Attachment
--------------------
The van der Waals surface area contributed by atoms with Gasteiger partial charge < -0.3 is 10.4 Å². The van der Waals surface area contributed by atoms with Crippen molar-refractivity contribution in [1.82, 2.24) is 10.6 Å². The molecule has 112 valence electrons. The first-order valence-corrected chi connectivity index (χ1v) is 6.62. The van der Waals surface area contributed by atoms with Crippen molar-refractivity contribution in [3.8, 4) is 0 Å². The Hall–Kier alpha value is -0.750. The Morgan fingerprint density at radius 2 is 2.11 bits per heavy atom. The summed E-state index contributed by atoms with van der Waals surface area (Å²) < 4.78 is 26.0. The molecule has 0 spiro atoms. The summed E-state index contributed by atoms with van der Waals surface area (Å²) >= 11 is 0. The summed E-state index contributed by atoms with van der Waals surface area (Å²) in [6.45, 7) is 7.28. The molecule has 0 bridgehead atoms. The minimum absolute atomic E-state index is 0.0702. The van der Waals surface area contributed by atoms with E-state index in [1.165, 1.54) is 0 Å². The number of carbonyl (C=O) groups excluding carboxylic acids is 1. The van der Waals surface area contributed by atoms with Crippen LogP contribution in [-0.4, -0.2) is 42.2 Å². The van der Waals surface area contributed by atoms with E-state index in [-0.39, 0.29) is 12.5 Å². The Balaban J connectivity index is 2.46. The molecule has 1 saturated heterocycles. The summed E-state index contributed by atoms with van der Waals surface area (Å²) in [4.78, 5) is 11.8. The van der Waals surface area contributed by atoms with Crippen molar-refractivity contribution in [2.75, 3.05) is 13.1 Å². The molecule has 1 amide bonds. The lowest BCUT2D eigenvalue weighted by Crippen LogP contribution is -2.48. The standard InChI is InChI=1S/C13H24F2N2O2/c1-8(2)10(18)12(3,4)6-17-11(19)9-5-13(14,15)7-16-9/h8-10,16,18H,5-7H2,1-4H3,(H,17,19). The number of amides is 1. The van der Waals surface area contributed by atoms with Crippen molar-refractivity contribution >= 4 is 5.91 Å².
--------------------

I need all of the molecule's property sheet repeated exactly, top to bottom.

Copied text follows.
The van der Waals surface area contributed by atoms with Gasteiger partial charge < -0.3 is 10.4 Å². The van der Waals surface area contributed by atoms with Crippen molar-refractivity contribution in [1.82, 2.24) is 10.6 Å². The molecule has 112 valence electrons. The first-order valence-corrected chi connectivity index (χ1v) is 6.62. The van der Waals surface area contributed by atoms with Crippen molar-refractivity contribution in [3.8, 4) is 0 Å². The Hall–Kier alpha value is -0.750. The Morgan fingerprint density at radius 2 is 2.11 bits per heavy atom. The summed E-state index contributed by atoms with van der Waals surface area (Å²) < 4.78 is 26.0. The molecule has 0 spiro atoms. The summed E-state index contributed by atoms with van der Waals surface area (Å²) >= 11 is 0. The summed E-state index contributed by atoms with van der Waals surface area (Å²) in [6.45, 7) is 7.28. The molecule has 0 bridgehead atoms. The minimum absolute atomic E-state index is 0.0702. The van der Waals surface area contributed by atoms with E-state index in [1.165, 1.54) is 0 Å². The number of carbonyl (C=O) groups excluding carboxylic acids is 1. The van der Waals surface area contributed by atoms with Crippen LogP contribution in [-0.4, -0.2) is 42.2 Å². The van der Waals surface area contributed by atoms with E-state index in [-0.39, 0.29) is 12.5 Å². The Balaban J connectivity index is 2.46. The molecule has 1 saturated heterocycles. The summed E-state index contributed by atoms with van der Waals surface area (Å²) in [4.78, 5) is 11.8. The van der Waals surface area contributed by atoms with Crippen molar-refractivity contribution in [2.75, 3.05) is 13.1 Å². The molecule has 1 amide bonds. The lowest BCUT2D eigenvalue weighted by Crippen LogP contribution is -2.48. The standard InChI is InChI=1S/C13H24F2N2O2/c1-8(2)10(18)12(3,4)6-17-11(19)9-5-13(14,15)7-16-9/h8-10,16,18H,5-7H2,1-4H3,(H,17,19). The number of amides is 1. The van der Waals surface area contributed by atoms with Crippen molar-refractivity contribution >= 4 is 5.91 Å².